How to use the same settings in multiple projects in Visual Studio

When you want multiple projects in a solution to use the same project settings (some or all), you can put the settings in a shared props file.

There are two ways to do this:

  • Use Directory.Build.props. Add settings to this and they’ll automatically apply to all projects.
  • Use your own props file and import it into whichever projects you want.

I’ll show how to do these two options below.

Note: You can also use a combination of these two. Put settings that should go into all projects into Directory.Build.props, and then put settings that only need to go into some projects in your own props file and import it into those specific projects.

Option 1 – Use Directory.Build.props

You can use a special file called Directory.Build.props to automatically apply settings to all projects in a solution.

To do this option:

  • Add a file called Directory.Build.props to your solution’s root directory.
  • Add whatever project settings you want. Here’s an example:
<Project> <PropertyGroup> <Nullable>enable</Nullable> <NoWarn>CS8618</NoWarn> <AnalysisLevel>latest-recommended</AnalysisLevel> </PropertyGroup> </Project>
Code language: HTML, XML (xml)
  • I suggest you add the props file to the solution’s Solution Items for two reasons: 1) Be able to easily edit it in VS and 2) It helps you remember you’re using it (since it automatically applies settings just by existing in the directory hierarchy, which could be pretty confusing if you don’t realize you’re using it).

Now all projects in the solution will have these settings.

Settings are applied based on the directory hierarchy

So far I’ve oversimplified and said the settings apply to all projects in the solution. That’s true if you’re using the standard project structure – a solution directory with project subdirectories (and possibly organized into /src/ and /tests/ etc…).

To be more precise, settings from Directory.Build.props are applied to projects at or below it in the directory hierarchy. That’s why if you’re using the standard structure, you can simply stick it in the root directory and it applies to all projects.

This also means you can override settings for subsets of projects by sticking Directory.Build.props in their directory. For example, put it in the /tests/ directory to apply settings to test projects. If there are multiple Directory.Build.props in the directory hierarchy, it’ll only use the first “ancestor” it encounters for each project (it searches up the hierarchy, not down).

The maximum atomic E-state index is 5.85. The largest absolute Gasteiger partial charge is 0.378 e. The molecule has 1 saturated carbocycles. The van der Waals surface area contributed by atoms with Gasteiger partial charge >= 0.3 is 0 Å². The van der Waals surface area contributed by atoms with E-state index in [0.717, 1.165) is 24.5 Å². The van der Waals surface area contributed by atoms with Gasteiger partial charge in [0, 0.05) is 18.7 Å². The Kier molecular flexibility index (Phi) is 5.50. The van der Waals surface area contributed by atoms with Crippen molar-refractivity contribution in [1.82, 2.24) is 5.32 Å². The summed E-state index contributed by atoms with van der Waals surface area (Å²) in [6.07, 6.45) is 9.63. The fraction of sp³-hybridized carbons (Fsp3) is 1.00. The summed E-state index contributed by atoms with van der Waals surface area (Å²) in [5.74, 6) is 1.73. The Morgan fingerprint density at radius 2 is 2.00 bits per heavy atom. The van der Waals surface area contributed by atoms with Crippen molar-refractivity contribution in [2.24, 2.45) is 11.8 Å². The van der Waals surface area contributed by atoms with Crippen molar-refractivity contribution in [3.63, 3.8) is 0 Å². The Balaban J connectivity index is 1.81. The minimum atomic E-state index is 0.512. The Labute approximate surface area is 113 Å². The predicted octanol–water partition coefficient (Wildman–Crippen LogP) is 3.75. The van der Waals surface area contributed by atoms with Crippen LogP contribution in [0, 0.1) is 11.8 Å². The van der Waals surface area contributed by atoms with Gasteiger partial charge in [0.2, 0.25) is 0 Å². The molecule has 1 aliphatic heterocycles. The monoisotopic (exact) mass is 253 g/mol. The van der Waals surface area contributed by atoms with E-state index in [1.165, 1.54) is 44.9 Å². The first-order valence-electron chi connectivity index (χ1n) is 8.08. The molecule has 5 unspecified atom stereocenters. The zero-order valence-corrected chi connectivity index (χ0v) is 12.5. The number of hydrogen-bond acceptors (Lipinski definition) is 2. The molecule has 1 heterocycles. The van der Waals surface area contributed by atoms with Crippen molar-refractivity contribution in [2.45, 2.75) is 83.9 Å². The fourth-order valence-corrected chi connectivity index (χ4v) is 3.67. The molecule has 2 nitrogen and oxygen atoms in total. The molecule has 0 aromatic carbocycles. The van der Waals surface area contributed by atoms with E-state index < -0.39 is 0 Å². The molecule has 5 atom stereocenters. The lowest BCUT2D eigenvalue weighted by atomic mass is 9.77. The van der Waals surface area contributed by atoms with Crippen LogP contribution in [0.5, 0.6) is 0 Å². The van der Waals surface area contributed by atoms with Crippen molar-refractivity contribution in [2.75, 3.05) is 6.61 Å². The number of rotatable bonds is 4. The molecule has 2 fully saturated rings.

Override settings in a project

Settings specified in the csproj file override settings specified in Directory.Build.props.

Here’s an example. Let’s say you have the following Directory.Build.props file, enabling the Nullable feature for all projects:

<Project> <PropertyGroup> <Nullable>enable</Nullable> </PropertyGroup> </Project>
Code language: HTML, XML (xml)

Now let’s say you want to disable the Nullable feature in a specific project. You can simply specify this setting in the csproj file:

<Project Sdk="Microsoft.NET.Sdk"> <PropertyGroup> <OutputType>Exe</OutputType> <TargetFramework>net6.0</TargetFramework> <ImplicitUsings>enable</ImplicitUsings> <Nullable>disable</Nullable> </PropertyGroup> </Project>
Code language: HTML, XML (xml)

Because Nullable is specified in the csproj file, it overrides the Nullable setting from Directory.Build.props. The end result is the Nullable feature is disabled for this project.

Stated differently, you can’t use Directory.Build.props to override settings that are explicitly put in csproj. You can use your own custom props file to do that though, which I’ll show next.

Option 2 – Add your own props file

If you want better control over how settings are applied to multiple projects, you can add your own props file(s) and import them into each project.

To do this option:

  • Add a file to your solution root directory called Custom.props (or anything you want except for ‘Directory.Build.props’).
  • Add whatever project settings you want, like this:
<Project> <PropertyGroup> <Nullable>enable</Nullable> <NoWarn>CS8618</NoWarn> <AnalysisLevel>latest-recommended</AnalysisLevel> </PropertyGroup> </Project>
Code language: HTML, XML (xml)
  • Add this file as a Solution Item so you can easily edit it in VS.
  • To use this props file with a project, add an Import to the csproj:
<Project Sdk="Microsoft.NET.Sdk"> <!-- Import at the top = Don't override settings specified below (just like Directory.Build.props) --> <Import Project="../Custom.props"/> <PropertyGroup> <OutputType>Exe</OutputType> <TargetFramework>net6.0</TargetFramework> <ImplicitUsings>enable</ImplicitUsings> </PropertyGroup> <!-- Import at the bottom = Override settings specified above --> </Project>
Code language: HTML, XML (xml)

This imports the settings from Custom.props into this project.

Where you put the import statement makes a difference.

  • If you put it at the top (as shown), the existing settings in the csproj take precedence and won’t be overridden.
  • If you put it at the bottom, the settings from the props file take precedence and it overrides existing settings.

Use whichever option makes the most sense in your situation.

If the props file looks like plaintext in the VS editor

When you first add the props file and open it in Visual Studio, it may look like plaintext and not have IntelliSense support. This is probably because it didn’t have XML in it when it was first opened.

At a bare minimum, stick the following in the props file, then close and reopen it in the editor:

<Project> <PropertyGroup> <!-- Put project settings here --> </PropertyGroup> </Project>
Code language: HTML, XML (xml)

It should now have syntax coloring and IntelliSense support.

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